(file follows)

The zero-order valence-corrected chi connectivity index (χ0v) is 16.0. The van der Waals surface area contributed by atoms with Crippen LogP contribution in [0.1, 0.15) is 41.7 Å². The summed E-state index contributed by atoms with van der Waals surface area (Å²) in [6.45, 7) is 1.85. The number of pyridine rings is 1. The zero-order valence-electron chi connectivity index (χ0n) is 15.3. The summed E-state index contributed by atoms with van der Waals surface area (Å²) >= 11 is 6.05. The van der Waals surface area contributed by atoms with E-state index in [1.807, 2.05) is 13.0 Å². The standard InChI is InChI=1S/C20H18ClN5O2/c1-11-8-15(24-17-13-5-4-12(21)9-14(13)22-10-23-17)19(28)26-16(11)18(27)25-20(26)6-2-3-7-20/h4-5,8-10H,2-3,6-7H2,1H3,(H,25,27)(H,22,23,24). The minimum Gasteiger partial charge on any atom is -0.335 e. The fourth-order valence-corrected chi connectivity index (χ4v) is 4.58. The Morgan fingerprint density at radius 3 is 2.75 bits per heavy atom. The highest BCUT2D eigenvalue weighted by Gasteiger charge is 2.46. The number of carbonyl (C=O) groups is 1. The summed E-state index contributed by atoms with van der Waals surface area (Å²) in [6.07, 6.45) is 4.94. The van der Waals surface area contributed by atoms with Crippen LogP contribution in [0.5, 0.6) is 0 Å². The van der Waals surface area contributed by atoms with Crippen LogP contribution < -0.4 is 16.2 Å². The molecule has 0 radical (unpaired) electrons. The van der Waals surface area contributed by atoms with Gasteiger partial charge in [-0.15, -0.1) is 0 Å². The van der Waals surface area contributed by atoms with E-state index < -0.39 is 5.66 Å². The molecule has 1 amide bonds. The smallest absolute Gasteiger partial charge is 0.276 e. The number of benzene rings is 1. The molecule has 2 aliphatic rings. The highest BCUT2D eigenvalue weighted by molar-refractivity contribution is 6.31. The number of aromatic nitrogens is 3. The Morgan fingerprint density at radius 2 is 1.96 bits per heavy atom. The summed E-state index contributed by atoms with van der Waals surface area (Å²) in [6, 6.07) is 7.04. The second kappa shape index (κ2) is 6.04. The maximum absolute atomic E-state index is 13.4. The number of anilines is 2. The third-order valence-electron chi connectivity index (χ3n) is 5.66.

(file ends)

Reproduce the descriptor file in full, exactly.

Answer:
The zero-order valence-corrected chi connectivity index (χ0v) is 16.0. The van der Waals surface area contributed by atoms with Crippen LogP contribution in [0.1, 0.15) is 41.7 Å². The summed E-state index contributed by atoms with van der Waals surface area (Å²) in [6.45, 7) is 1.85. The number of pyridine rings is 1. The zero-order valence-electron chi connectivity index (χ0n) is 15.3. The summed E-state index contributed by atoms with van der Waals surface area (Å²) >= 11 is 6.05. The van der Waals surface area contributed by atoms with E-state index in [1.807, 2.05) is 13.0 Å². The standard InChI is InChI=1S/C20H18ClN5O2/c1-11-8-15(24-17-13-5-4-12(21)9-14(13)22-10-23-17)19(28)26-16(11)18(27)25-20(26)6-2-3-7-20/h4-5,8-10H,2-3,6-7H2,1H3,(H,25,27)(H,22,23,24). The minimum Gasteiger partial charge on any atom is -0.335 e. The fourth-order valence-corrected chi connectivity index (χ4v) is 4.58. The Morgan fingerprint density at radius 3 is 2.75 bits per heavy atom. The highest BCUT2D eigenvalue weighted by Gasteiger charge is 2.46. The number of carbonyl (C=O) groups is 1. The summed E-state index contributed by atoms with van der Waals surface area (Å²) in [6.07, 6.45) is 4.94. The van der Waals surface area contributed by atoms with Crippen LogP contribution in [0.5, 0.6) is 0 Å². The van der Waals surface area contributed by atoms with Crippen LogP contribution < -0.4 is 16.2 Å². The molecule has 0 radical (unpaired) electrons. The van der Waals surface area contributed by atoms with Gasteiger partial charge in [-0.15, -0.1) is 0 Å². The van der Waals surface area contributed by atoms with E-state index < -0.39 is 5.66 Å². The molecule has 1 amide bonds. The smallest absolute Gasteiger partial charge is 0.276 e. The number of benzene rings is 1. The molecule has 2 aliphatic rings. The highest BCUT2D eigenvalue weighted by molar-refractivity contribution is 6.31. The number of aromatic nitrogens is 3. The Morgan fingerprint density at radius 2 is 1.96 bits per heavy atom. The summed E-state index contributed by atoms with van der Waals surface area (Å²) in [6, 6.07) is 7.04. The second kappa shape index (κ2) is 6.04. The maximum absolute atomic E-state index is 13.4. The number of anilines is 2. The third-order valence-electron chi connectivity index (χ3n) is 5.66.